Wednesday, February 15, 2017

Peter Hitchens on the sexual revolution

This week I finished reading Peter Hitchens’ (brother of Christopher) book The Cameron Delusion (Continuum, 2010; first published as The Broken Compass, 2009). The book’s main focus is to lament compromise in the Conservative party in the UK, especially seen, according to Hitchens, in the rise of David Cameron, and its adopting of positions little different from the Labor party. There’s also plenty of insightful commentary on other things.

In a chapter on shifting views on sexuality, Hitchens makes the point that Orwell’s vision of totalitarian government being sexually repressive in 1984 is less on target than Huxley’s vision of it exercising control by pandering to meaningless sensuality in Brave New World. So, he observes: “Sexual license, narcotic drugs and endless diverting entertainment, followed by swift and painless euthanasia when the faculties fail, dispense with the need for the thought police” (p. 101).

Interesting too is his related argument that the 1960s “sexual revolution” was, in fact, a revolt against real freedom of thought and, especially, against the orderly worldview of Christianity:

So, the sexual revolution is, by a great paradox, a revolution against political consciousness, discontent, and rebellion. The sexual revolutionary climbs over the barricades and straight into bed with someone he is not married to, and quite possibly someone of the same sex. He is not seeking the overthrow of the existing order. He is seeking the existing order’s permission to pursue pleasure at all costs. The idea that sex is necessarily connected to reproduction and parenthood is repulsive and shocking to him. He is also engaged in a war against continuity, a rejection of his parents’ lives, and a rejection of guilt. And guilt, as Sigmund Freud did so much to show, can most easily be avoided by ensuring that actions previously viewed as guilty become normal and general.

This is why the sexual insurgent eventually finds himself ranged against all the outer defenses of Christian civilization—the canon of literature, classical music, and representational art, traditional architecture, modest dress, and seemliness of all kinds, restraint in speech, decorum, and manners in general. All these embody or imply Christian mythology and Christian ideas about guilt, penitence, redemption, and conscience. Conscience allied with absolute morality and sustained by religion, is the source of guilt. This is why, sooner or later, the Western sexual radical is bound to attack Christianity, because it is his own religion and the basis of the guilt and self-restraint which he wishes to discard. He may simultaneously be happy to give sympathy to other religions, but this is because they are practiced by migrants whom he sees as allies against the monoculture. It is also because he did not meet these faiths in his childhood or learn them from his parents, and so does not feel that they bind him as Christianity would, if he accepted it.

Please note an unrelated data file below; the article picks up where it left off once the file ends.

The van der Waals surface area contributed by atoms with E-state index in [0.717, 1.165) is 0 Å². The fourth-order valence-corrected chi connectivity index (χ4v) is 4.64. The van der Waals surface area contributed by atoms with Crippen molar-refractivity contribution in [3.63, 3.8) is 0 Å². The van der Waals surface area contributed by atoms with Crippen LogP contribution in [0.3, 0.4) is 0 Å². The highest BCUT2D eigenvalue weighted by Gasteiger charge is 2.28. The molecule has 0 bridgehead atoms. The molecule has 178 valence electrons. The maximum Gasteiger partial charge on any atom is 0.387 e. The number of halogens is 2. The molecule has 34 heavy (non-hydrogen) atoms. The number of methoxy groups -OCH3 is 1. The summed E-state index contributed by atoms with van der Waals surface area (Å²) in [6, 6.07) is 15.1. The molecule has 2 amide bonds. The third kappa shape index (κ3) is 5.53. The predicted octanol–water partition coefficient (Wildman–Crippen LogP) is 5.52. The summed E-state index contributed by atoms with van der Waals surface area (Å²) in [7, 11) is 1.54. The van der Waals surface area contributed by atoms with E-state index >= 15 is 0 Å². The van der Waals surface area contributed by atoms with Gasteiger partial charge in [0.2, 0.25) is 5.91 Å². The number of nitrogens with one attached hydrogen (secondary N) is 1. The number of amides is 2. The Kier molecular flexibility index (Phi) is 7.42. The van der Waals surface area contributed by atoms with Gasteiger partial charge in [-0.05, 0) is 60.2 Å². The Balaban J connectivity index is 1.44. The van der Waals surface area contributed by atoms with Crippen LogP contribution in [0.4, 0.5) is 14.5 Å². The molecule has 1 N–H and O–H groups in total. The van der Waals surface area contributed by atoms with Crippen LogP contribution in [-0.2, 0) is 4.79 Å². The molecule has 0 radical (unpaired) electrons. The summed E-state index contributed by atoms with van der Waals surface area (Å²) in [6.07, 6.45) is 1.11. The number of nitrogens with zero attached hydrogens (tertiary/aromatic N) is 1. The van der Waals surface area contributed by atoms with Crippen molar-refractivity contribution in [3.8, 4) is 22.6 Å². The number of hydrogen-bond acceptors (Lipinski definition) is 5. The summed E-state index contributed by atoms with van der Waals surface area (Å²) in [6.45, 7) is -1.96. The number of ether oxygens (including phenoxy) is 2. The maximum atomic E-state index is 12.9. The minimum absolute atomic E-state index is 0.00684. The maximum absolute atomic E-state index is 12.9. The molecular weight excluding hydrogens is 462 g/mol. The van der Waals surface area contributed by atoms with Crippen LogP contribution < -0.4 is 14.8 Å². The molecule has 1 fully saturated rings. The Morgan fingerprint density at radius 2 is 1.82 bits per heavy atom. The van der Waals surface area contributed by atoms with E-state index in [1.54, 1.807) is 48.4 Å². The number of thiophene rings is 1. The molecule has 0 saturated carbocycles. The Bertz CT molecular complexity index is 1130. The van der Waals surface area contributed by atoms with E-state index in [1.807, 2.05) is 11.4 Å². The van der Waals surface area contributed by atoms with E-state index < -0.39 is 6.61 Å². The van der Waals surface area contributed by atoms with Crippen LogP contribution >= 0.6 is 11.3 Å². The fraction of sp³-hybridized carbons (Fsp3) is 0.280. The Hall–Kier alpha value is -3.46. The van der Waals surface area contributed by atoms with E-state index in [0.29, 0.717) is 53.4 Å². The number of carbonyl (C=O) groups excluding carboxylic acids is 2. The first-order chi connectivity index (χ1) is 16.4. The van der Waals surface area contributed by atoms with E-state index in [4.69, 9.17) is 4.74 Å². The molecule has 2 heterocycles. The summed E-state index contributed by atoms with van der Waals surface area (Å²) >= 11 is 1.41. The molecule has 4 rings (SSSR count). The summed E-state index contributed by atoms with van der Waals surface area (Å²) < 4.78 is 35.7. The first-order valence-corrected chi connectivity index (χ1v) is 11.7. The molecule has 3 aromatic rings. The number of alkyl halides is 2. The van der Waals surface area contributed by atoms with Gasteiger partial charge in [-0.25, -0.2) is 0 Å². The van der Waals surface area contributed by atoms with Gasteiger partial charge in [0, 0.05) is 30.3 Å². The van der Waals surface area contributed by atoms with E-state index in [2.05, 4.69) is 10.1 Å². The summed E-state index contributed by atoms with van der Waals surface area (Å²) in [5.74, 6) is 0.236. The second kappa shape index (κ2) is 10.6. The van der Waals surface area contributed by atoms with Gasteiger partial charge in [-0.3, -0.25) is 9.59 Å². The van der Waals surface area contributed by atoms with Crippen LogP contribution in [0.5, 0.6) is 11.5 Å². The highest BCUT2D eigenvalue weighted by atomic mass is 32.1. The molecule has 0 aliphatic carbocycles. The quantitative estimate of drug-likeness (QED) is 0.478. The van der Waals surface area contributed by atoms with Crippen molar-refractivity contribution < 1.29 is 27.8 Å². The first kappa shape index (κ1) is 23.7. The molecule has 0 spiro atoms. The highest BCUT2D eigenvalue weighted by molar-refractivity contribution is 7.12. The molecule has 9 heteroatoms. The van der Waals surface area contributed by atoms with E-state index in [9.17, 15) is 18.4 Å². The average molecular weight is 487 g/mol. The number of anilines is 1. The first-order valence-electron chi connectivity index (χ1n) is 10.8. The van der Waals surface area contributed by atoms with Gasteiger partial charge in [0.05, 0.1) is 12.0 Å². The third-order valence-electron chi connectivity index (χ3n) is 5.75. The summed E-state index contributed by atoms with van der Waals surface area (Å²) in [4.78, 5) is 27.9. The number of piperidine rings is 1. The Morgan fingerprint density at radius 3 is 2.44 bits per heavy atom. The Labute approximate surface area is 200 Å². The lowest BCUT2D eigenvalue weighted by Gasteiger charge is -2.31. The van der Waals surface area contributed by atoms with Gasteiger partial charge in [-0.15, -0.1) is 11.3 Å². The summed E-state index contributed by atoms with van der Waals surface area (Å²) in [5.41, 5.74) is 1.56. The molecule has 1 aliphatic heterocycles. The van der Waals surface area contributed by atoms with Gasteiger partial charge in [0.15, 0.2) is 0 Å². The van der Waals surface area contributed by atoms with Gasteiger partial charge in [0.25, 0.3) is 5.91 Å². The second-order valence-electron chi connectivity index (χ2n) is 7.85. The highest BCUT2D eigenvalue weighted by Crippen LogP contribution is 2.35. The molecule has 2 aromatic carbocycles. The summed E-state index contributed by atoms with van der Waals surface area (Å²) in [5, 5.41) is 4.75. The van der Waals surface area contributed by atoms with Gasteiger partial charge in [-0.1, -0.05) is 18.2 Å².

He may take some years to arrive at this direct anti-God position, since first he will have been busy smashing the outer fortifications of Christian sexual morality—disapproval of pre-marital and extra-marital sex, prohibitions on abortion and divorce, misgivings about homosexuality. But once these are out of the way the inner fastness of Christian beliefs lies exposed, and open to attack….. (pp. 102-103).


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